RESULTS—Combined analysis of both phases demonstrated association between HNF4A P2 SNPs (rs1884613 and rs2144908) and type 2 diabetes in the Ashkenazim (n = 991; P < 1.6 × 10−6). Importantly, these associations are significant in a subset of Ashkenazi samples (n = 531) not previously tested for association with P2 SNPs (odds ratio [OR] ∼1.7; P < 0.002), thus providing replication within the Ashkenazim. In the U.K. populations, this association was not significant (n = 4,022; P > 0.5), and the estimate for the OR was much smaller (OR 1.04; [95%CI 0.91–1.19]).
CONCLUSIONS—These data indicate that the risk conferred by HNF4A P2 is significantly different between U.K. and Ashkenazi populations (P < 0.00007), suggesting that the underlying causal variant remains unidentified. Interactions with other genetic or environmental factors may also contribute to this difference in risk between populations.
doi:10.2337/db08-0719
PMCID: PMC2570416  PMID: 18728231
6.  Variants in the CD36 gene associate with the metabolic syndrome and high-density lipoprotein cholesterol 
Human molecular genetics  2008;17(11):1695-1704.
A region along chromosome 7q was recently linked to components of the metabolic syndrome (MetS) in several genome-wide linkage studies. Within this region, the CD36 gene, which encodes a membrane receptor for long-chain fatty acids and lipoproteins, is a potentially important candidate. CD36 has been documented to play an important role in fatty acid metabolism in vivo and subsequently may be involved in the etiology of the MetS. The protein also impacts survival to malaria and the influence of natural selection has resulted in high CD36 genetic variability in populations of African descent. We evaluated 36 tag SNPs across CD36 in the HyperGen population sample of 2020 African-Americans for impact on the MetS and its quantitative traits. Five SNPs associated with increased odds for the MetS [P = 0.0027–0.03, odds ratio (OR) = 1.3–1.4]. Coding SNP, rs3211938, previously shown to influence malaria susceptibility, is documented to result in CD36 deficiency in a homozygous subject. This SNP conferred protection against the MetS (P = 0.0012, OR = 0.61, 95%CI: 0.46–0.82), increased high-density lipoprotein cholesterol, HDL-C (P = 0.00018) and decreased triglycerides (P = 0.0059). Fifteen additional SNPs associated with HDL-C (P = 0.0028–0.044). We conclude that CD36 variants may impact MetS pathophysiology and HDL metabolism, both predictors of the risk of heart disease and type 2 diabetes.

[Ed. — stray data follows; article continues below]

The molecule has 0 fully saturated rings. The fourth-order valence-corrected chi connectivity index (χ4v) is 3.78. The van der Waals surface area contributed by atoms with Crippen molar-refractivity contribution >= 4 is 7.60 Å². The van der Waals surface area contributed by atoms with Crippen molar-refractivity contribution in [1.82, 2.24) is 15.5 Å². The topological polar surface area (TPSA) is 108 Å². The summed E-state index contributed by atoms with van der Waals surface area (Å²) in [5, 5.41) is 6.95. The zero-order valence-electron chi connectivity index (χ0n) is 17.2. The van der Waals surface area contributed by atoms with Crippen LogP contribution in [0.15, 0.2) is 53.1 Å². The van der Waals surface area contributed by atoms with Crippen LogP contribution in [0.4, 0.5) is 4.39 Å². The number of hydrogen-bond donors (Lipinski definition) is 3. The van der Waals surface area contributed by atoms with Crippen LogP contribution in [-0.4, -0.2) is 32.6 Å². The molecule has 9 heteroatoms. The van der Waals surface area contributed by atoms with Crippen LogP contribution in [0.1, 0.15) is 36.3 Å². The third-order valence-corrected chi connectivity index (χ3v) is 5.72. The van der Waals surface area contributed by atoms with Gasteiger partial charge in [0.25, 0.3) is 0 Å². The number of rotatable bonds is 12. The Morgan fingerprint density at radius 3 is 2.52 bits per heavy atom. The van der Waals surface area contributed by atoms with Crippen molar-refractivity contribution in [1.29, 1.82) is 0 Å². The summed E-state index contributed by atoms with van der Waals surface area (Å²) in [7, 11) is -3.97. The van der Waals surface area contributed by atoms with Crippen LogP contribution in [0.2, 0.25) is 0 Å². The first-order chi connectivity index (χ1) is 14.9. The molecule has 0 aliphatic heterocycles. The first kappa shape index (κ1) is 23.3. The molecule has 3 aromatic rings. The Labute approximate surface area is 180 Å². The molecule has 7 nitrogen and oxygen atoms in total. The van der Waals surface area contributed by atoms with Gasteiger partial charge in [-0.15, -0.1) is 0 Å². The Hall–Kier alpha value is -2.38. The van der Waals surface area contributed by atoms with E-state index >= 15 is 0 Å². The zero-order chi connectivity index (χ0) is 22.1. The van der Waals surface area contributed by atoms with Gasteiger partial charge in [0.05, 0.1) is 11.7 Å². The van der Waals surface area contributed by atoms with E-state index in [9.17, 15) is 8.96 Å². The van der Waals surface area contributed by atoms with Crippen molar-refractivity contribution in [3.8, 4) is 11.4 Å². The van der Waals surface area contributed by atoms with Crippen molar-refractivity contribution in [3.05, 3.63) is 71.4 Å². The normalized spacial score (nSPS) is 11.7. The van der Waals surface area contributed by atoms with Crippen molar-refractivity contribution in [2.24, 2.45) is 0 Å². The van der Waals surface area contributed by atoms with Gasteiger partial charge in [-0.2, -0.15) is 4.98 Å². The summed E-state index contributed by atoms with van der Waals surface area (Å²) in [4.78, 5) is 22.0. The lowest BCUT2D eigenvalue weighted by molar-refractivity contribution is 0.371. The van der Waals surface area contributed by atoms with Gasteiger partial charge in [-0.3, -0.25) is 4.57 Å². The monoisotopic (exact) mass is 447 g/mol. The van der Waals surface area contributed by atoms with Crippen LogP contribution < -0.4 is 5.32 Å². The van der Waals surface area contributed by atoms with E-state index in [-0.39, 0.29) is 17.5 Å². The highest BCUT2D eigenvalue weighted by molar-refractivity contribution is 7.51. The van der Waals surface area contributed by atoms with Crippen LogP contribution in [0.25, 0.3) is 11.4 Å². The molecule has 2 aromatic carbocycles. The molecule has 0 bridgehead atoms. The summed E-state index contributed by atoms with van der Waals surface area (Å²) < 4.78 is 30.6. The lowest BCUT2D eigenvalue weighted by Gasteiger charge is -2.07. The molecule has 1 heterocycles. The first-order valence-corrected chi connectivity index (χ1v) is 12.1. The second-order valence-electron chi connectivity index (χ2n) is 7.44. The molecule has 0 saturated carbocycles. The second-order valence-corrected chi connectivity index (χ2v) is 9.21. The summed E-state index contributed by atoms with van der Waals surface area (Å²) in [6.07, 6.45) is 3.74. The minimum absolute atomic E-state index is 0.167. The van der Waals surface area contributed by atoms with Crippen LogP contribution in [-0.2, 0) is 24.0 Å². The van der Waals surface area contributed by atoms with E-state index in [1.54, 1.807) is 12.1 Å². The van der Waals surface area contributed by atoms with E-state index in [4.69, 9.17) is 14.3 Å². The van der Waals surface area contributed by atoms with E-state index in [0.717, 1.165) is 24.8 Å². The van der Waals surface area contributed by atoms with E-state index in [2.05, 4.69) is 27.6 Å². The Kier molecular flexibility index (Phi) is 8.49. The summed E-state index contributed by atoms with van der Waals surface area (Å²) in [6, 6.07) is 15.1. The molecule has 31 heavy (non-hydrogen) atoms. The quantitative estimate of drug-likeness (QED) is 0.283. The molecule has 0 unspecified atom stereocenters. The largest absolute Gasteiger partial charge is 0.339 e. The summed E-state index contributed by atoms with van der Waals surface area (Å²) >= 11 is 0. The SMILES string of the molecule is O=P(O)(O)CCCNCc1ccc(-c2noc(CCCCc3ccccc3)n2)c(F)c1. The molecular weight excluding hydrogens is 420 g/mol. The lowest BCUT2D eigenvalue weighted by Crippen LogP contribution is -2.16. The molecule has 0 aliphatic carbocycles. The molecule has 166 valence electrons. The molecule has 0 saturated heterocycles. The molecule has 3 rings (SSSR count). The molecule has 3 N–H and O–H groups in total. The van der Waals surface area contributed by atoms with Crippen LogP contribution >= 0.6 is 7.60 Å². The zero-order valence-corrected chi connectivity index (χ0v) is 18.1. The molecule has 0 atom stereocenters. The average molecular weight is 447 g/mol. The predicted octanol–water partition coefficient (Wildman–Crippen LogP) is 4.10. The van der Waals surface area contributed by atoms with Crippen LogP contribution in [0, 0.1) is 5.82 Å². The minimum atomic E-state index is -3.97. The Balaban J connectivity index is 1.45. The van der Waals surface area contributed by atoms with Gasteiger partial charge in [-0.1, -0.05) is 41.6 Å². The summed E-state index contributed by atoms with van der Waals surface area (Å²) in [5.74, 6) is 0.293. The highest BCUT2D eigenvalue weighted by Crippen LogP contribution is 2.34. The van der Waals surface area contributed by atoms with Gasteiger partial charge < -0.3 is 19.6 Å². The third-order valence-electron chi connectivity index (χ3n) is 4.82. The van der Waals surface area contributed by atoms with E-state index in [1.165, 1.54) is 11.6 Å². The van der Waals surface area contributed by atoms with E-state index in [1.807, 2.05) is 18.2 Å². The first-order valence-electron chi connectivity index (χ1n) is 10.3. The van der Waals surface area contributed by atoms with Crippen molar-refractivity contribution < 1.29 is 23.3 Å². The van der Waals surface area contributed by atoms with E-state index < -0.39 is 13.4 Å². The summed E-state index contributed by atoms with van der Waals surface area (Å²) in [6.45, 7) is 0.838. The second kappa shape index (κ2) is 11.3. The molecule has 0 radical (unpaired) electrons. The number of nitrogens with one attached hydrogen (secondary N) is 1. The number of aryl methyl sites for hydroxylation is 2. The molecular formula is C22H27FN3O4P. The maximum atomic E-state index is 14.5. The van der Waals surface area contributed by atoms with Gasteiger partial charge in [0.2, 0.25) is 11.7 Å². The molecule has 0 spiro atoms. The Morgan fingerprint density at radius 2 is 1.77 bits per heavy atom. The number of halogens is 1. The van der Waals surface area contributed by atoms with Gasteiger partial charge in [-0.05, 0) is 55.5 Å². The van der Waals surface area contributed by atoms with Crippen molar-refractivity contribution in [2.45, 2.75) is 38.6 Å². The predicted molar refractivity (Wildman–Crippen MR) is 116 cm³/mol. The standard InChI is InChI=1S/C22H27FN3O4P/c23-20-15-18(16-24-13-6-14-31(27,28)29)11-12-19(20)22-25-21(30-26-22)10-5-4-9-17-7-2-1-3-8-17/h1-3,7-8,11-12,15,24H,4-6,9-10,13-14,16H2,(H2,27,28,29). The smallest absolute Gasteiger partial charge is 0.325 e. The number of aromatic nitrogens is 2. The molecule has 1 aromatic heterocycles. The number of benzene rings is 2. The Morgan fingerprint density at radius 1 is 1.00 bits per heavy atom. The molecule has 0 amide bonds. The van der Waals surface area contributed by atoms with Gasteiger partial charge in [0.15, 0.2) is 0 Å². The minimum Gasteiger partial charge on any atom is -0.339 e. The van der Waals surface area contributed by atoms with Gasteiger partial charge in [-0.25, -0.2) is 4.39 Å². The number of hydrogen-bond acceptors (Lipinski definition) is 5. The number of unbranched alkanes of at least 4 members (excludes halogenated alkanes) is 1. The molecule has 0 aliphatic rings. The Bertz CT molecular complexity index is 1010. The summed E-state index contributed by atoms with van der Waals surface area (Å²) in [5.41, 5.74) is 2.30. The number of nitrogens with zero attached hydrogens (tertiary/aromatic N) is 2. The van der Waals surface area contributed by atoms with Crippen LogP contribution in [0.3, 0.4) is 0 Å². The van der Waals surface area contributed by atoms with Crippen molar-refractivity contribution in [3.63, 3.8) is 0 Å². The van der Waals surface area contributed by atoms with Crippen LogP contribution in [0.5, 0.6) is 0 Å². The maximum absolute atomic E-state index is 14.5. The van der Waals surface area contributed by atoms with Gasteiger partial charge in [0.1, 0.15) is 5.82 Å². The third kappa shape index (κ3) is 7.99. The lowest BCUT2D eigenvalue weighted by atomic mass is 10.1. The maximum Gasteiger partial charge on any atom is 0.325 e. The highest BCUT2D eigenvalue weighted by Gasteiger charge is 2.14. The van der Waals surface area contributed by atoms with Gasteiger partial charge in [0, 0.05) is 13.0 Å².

doi:10.1093/hmg/ddn060
PMCID: PMC2655228  PMID: 18305138
7.  Variants in the CD36 gene associate with the metabolic syndrome and high-density lipoprotein cholesterol 
Human Molecular Genetics  2008;17(11):1695-1704.
A region along chromosome 7q was recently linked to components of the metabolic syndrome (MetS) in several genome-wide linkage studies. Within this region, the CD36 gene, which encodes a membrane receptor for long-chain fatty acids and lipoproteins, is a potentially important candidate. CD36 has been documented to play an important role in fatty acid metabolism in vivo and subsequently may be involved in the etiology of the MetS. The protein also impacts survival to malaria and the influence of natural selection has resulted in high CD36 genetic variability in populations of African descent. We evaluated 36 tag SNPs across CD36 in the HyperGen population sample of 2020 African-Americans for impact on the MetS and its quantitative traits. Five SNPs associated with increased odds for the MetS [P = 0.0027–0.03, odds ratio (OR) = 1.3–1.4]. Coding SNP, rs3211938, previously shown to influence malaria susceptibility, is documented to result in CD36 deficiency in a homozygous subject. This SNP conferred protection against the MetS (P = 0.0012, OR = 0.61, 95%CI: 0.46–0.82), increased high-density lipoprotein cholesterol, HDL-C (P = 0.00018) and decreased triglycerides (P = 0.0059). Fifteen additional SNPs associated with HDL-C (P = 0.0028–0.044). We conclude that CD36 variants may impact MetS pathophysiology and HDL metabolism, both predictors of the risk of heart disease and type 2 diabetes.
doi:10.1093/hmg/ddn060
PMCID: PMC2655228  PMID: 18305138
8.  Population-Specific Risk of Type 2 Diabetes Conferred by HNF4A P2 Promoter Variants 
Diabetes  2008;57(11):3161-3165.
OBJECTIVE
Single nucleotide polymorphisms (SNPs) in the P2 promoter region of HNF4A were originally shown to be associated with predisposition for type 2 diabetes in Finnish, Ashkenazi, and, more recently, Scandinavian populations, but they generated conflicting results in additional populations. We aimed to investigate whether data from a large-scale mapping approach would replicate this association in novel Ashkenazi samples and in U.K. populations and whether these data would allow us to refine the association signal.